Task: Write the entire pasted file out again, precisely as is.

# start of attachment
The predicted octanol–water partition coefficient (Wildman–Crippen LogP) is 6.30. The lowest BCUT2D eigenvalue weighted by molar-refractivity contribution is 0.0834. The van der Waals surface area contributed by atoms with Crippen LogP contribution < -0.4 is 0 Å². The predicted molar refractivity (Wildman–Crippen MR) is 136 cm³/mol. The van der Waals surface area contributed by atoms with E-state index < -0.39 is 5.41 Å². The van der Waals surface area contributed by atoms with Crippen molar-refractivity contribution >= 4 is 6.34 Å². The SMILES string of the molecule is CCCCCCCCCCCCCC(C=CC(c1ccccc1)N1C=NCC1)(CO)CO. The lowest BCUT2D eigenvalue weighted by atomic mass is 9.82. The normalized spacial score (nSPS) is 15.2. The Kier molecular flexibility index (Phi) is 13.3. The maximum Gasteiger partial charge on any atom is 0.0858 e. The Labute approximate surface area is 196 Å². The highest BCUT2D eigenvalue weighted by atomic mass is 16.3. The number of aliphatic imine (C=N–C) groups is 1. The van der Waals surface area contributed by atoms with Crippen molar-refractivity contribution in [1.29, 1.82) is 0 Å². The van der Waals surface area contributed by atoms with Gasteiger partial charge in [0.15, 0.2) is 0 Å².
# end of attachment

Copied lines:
The predicted octanol–water partition coefficient (Wildman–Crippen LogP) is 6.30. The lowest BCUT2D eigenvalue weighted by molar-refractivity contribution is 0.0834. The van der Waals surface area contributed by atoms with Crippen LogP contribution < -0.4 is 0 Å². The predicted molar refractivity (Wildman–Crippen MR) is 136 cm³/mol. The van der Waals surface area contributed by atoms with E-state index < -0.39 is 5.41 Å². The van der Waals surface area contributed by atoms with Crippen molar-refractivity contribution >= 4 is 6.34 Å². The SMILES string of the molecule is CCCCCCCCCCCCCC(C=CC(c1ccccc1)N1C=NCC1)(CO)CO. The lowest BCUT2D eigenvalue weighted by atomic mass is 9.82. The normalized spacial score (nSPS) is 15.2. The Kier molecular flexibility index (Phi) is 13.3. The maximum Gasteiger partial charge on any atom is 0.0858 e. The Labute approximate surface area is 196 Å². The highest BCUT2D eigenvalue weighted by atomic mass is 16.3. The number of aliphatic imine (C=N–C) groups is 1. The van der Waals surface area contributed by atoms with Crippen molar-refractivity contribution in [1.29, 1.82) is 0 Å². The van der Waals surface area contributed by atoms with Gasteiger partial charge in [0.15, 0.2) is 0 Å².